Understanding telehealth informed consent

telehealth informed consent

As telehealth becomes a more popular and available method of healthcare, especially during COVID-19, we want to provide a guide of resources for healthcare professionals navigating the sometimes un-chartered waters of telemedicine. In this article we will go over what you need to know when it comes to telehealth informed consent. 

Telehealth informed consent is the ongoing agreement that we make with our clinics and patients about the treatments we offer. It is the process of getting permission before we conduct a healthcare intervention on somebody or disclose personal information. Informed consent is more than just a document, but rather a process. It is a meeting between the clinician and the clinic/patient where the clinician is reasonably assured the patient knows and understands what is going to happen to them during treatment, that all of their questions and concerns have been answered and that they are in full agreement.

After that process is complete, the document is signed to serve as written proof of the discussion. In order to stay out of legal trouble, it is the responsibility of the healthcare provider to prove that they engaged in the process of informed consent with their patients, document what questions were asked and answered and any other relevant things that were discussed.

According to Telehealth.org, the details of informed consent are often the most important evidence should a healthcare provider need to defend themselves in a malpractice lawsuit, that is why this step must not be skipped. Skipping the process because you have already treated a patient or because you are looking to make your telehealth session quicker is strongly discouraged.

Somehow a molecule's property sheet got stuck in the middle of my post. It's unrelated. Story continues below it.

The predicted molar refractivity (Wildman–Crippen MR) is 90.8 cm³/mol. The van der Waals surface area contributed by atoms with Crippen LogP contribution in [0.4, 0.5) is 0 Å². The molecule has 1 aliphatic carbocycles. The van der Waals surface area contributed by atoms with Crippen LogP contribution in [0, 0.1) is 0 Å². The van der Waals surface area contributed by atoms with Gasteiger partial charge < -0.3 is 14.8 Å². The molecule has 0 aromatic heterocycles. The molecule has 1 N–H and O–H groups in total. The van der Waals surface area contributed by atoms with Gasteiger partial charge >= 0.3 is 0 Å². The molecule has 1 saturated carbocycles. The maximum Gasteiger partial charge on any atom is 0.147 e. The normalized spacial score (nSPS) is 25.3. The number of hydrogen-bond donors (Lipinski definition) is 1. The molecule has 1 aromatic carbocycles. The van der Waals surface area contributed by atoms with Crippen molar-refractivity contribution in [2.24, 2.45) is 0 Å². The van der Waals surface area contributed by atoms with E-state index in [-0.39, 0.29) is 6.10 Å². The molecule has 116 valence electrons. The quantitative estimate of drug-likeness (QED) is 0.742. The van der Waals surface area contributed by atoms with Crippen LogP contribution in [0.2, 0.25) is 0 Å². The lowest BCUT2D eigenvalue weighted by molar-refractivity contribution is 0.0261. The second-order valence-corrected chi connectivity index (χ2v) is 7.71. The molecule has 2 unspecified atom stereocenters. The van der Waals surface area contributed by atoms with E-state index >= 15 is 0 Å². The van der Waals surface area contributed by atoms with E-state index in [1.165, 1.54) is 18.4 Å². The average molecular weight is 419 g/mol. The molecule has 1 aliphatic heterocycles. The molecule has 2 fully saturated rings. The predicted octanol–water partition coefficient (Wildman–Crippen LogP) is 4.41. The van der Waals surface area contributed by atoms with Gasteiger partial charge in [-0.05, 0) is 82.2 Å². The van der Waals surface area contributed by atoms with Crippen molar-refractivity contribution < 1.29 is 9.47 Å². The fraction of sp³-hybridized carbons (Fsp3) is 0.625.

Legal requirements for what exactly has to go in the informed consent agreements varies by state. So, it is of the utmost importance that you are briefed on the laws in the state you are practicing in, and with telehealth, the state your patient is in. With telehealth informed consent, the definition of teleheatlh should be explained as well as the expected benefits and risks associated for the patient as well as a description of the security measures.

Telehealth informed consent can come in the form as a written document that needs to be signed by the patient, an oral acknowledgement that is then noted in the patient’s file, or a combination of both.

The best practice is to get in the habit of going through the informed consent process before treating every patient, every time. Even if informed consent is not explicitly mentioned in your state or practice’s code, all professional associations require that it is an ethical standard. With telehealth, you must also discuss all of the different technology-related issues with your patients before moving on to treatment.

It is important to note that the discussion about informed consent is considered part of the treatment. It is the chance to define the therapeutic relationship, boundaries and set expectations. You likely will need to mention informed consent repeatedly during different sessions, it is not a “one and done” deal.

Typically, informed consent is used for invasive procedures and experimental studies and not necessarily simply asking a patient how they’d like to receive services. There are other articles and reference online to approach this.

Just as we mentioned that informed consent may not be required by certain states and or clinics, Medicare is an entity that does not require informed consent be obtained prior to a service that is rendered via telehealth, as explained by the Center for Connected Health Policy. But, we still recommend practicing informed consent, as is required by the ethical standards of all professional associations.

Telehealth informed consent is a very important piece of the puzzle, especially in order to protect healthcare providers from potential lawsuits. Since the informed consent telehealth laws do vary by state and depending on what procedures are being performed on the patient, it is important for healthcare providers to do their research and brush up on the law requirements. One good way to do that is by accessing our Telehealthist Compliance Course.

In the course, we go over all kinds of different laws pertinent to telehealth from parity laws, stark laws, liability, malpractice and informed consent. It is a one-stop shop to get you on your way to being informed and knowledgeable about the world of telehealth and all of the pieces that are included in the telehealth puzzle and how you can implement the best practices. Please contact us today to find out more.

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